1st September (1918)

Saw Enormous explosion in far distance, apparently in enemy terrain, either a big dump or a mine – it went on piling and building itself into the sky for quite a minute, eventually assuming the appearance of a volcanic eruption, attaining a height of, I should say, 2000 ft.  Our infantry have pushed on again and this afternoon we moved our guns forward.

My Irish mate O’Shaughnessy, has a peculiar dread of gas and takes all sorts of precautions against it – says he has “no love for the Grave!”  He sees danger in all directions without being cowardly.

6.30.p.m.  A hard afternoon, but an exhilarating and exciting one.  I will try to give you an idea of how field artillery is moved forward in an advance.  The six gun-limbers (2-wheeled vehicles to which the guns are hooked) go up first to the battery; the twelve wagons being kept well in the rear meanwhile, at stated intervals.  At a suitable moment the gun limbers pull the guns out of their pits or emplacements and take them forward to the new positions selected, leave them there and make themselves scarce without more ado.  The few rounds carried by the limbers would have been first thrown out, keeping at intervals of (say) 200 yards and taking a route as much as possible protected from aerial observation.  These all unload their shells at their respective guns and lose no time in getting out of it, as their presence there threatens to betray the battery’s position.  Back to the wagon lines with empty wagons, to replenish them with ammunition brought up by the D.A.C. from the main dumps in rear, which in their turn have been fed by motor lorries or railways.  That is a rough sketch of the operation, but it is the jolting, the banging, the capsizing, and dropping off of loads, the heaving in and out of the heavy shells, the performances of the animals and the moments of peril, that make the business the exciting helter-skelter it is.  We returned by a route right through Bapaume, famous in its hour of destruction if never before.  Not a building intact.  The church in this village (Grevillers) bears date 1564 – it has been left to modern civilisation to smash it to bits.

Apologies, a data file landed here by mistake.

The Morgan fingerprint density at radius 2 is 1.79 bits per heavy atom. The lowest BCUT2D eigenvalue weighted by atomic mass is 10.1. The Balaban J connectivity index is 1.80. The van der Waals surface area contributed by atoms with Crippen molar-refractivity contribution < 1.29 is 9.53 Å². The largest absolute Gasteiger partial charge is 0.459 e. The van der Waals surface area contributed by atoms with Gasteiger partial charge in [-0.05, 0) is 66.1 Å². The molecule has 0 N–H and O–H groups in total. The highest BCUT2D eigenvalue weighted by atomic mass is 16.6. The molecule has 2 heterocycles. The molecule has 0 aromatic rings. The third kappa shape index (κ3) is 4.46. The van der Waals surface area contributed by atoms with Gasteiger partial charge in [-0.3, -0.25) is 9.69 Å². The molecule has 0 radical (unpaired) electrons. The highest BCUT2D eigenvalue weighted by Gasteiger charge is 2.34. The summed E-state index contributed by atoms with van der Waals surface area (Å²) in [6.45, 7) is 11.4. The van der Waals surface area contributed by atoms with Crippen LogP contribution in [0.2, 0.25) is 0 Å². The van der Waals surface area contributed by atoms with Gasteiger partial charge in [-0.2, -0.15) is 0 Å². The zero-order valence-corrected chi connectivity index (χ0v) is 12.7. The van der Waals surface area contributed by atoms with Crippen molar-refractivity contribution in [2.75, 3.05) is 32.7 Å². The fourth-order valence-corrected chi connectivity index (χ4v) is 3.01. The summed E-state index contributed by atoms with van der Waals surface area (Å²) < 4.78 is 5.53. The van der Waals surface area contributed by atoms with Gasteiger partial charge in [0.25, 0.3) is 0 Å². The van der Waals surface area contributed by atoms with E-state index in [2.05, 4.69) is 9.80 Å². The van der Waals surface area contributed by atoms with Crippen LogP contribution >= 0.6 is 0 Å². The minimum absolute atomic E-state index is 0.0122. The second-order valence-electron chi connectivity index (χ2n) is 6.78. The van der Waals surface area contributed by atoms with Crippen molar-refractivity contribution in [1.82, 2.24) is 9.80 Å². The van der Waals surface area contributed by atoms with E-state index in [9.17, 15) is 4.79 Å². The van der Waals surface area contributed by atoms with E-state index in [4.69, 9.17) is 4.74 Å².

Got a new tin hat from salvage dump, having driven over my own today and dented it sadly.  Wheel driver also dropped his and flattened it right out.  Those donks of mine!  Today they got so hungry that they ate a quantity of stinging nettles thick with dust.  The Poet is a big coward, but the Hunter doesn’t care a rap for anything.

IWM (Q 78484) Ruins of the church at Grevillers, 3 July 1917

[Image: Ruins of the church at Grevillers, 3 July 1917. IWM (Q 78484)]

IWM (Q 61212) Ruined street looking from church, Grevillers, 3 July 1917

[Image: A ruined street looking down from the church at Grevillers, 3 July 1917. IWM (Q 61212)]

2 thoughts on “1st September (1918)”

  1. D.A.C. – Divisional Ammunition Column.
    Such a descriptive and informative posting. (Not surprisingly.)
    And this concise and most profound statement:
    “The church in this village bears date 1564 – it has been left to modern civilisation to smash it to bits.”

    Like

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